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Invited Critique
September 01, 2003

Effect of Patient Position on Size and Location of the Subclavian Vein for Percutaneous Puncture—Invited Critique

Author Affiliations

Copyright 2003 American Medical Association. All Rights Reserved. Applicable FARS/DFARS Restrictions Apply to Government Use.2003

Arch Surg. 2003;138(9):1001. doi:10.1001/archsurg.138.9.1001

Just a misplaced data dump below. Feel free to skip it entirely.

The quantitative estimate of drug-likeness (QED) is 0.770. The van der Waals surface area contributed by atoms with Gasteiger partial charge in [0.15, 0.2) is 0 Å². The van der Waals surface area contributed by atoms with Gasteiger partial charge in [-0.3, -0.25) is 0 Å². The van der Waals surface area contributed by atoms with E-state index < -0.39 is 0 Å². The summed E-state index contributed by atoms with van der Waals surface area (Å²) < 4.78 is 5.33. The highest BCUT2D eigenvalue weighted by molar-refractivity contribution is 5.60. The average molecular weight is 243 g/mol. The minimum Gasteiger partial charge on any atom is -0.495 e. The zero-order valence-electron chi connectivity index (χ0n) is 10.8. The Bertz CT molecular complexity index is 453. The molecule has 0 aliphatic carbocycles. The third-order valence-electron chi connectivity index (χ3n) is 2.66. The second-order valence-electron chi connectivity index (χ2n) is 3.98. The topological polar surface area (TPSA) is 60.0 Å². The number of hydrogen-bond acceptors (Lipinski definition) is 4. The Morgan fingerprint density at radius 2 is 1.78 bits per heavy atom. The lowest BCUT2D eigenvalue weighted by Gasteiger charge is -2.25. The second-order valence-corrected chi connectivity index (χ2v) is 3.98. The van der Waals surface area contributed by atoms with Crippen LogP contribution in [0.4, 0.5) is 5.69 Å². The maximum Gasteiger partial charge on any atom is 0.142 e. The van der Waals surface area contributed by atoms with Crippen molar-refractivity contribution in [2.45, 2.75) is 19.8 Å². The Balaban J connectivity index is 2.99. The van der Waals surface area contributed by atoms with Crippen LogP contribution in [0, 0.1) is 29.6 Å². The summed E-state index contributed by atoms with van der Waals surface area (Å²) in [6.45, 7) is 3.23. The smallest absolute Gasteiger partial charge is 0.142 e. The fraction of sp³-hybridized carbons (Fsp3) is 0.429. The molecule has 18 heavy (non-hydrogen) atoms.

The infraclavicular approach to the subclavian vein for central venous access is a common procedure performed for hemodynamic monitoring, for the administration of total parenteral nutrition, or for vascular access in patients where peripheral access is unavailable. Important considerations of central venous access in all patients, but critically ill patients in particular, include the success of catheterization and the morbidity of the procedure. The initial choice of venous access for resuscitation of injured patients differs from that needed in critically ill patients requiring hemodynamic monitoring or intravenous infusions. During trauma resuscitation, establishing rapid, safe venous access is imperative and is determined by the stability of the patient's condition and the types of injuries present. Furthermore, in the emergency care setting, where numerous tasks are often performed simultaneously, subclavian venous access may be challenging. For these reasons the subclavian vein is frequently not the initial choice of venous access during trauma resuscitation, especially when central venous monitoring is not an immediate concern.

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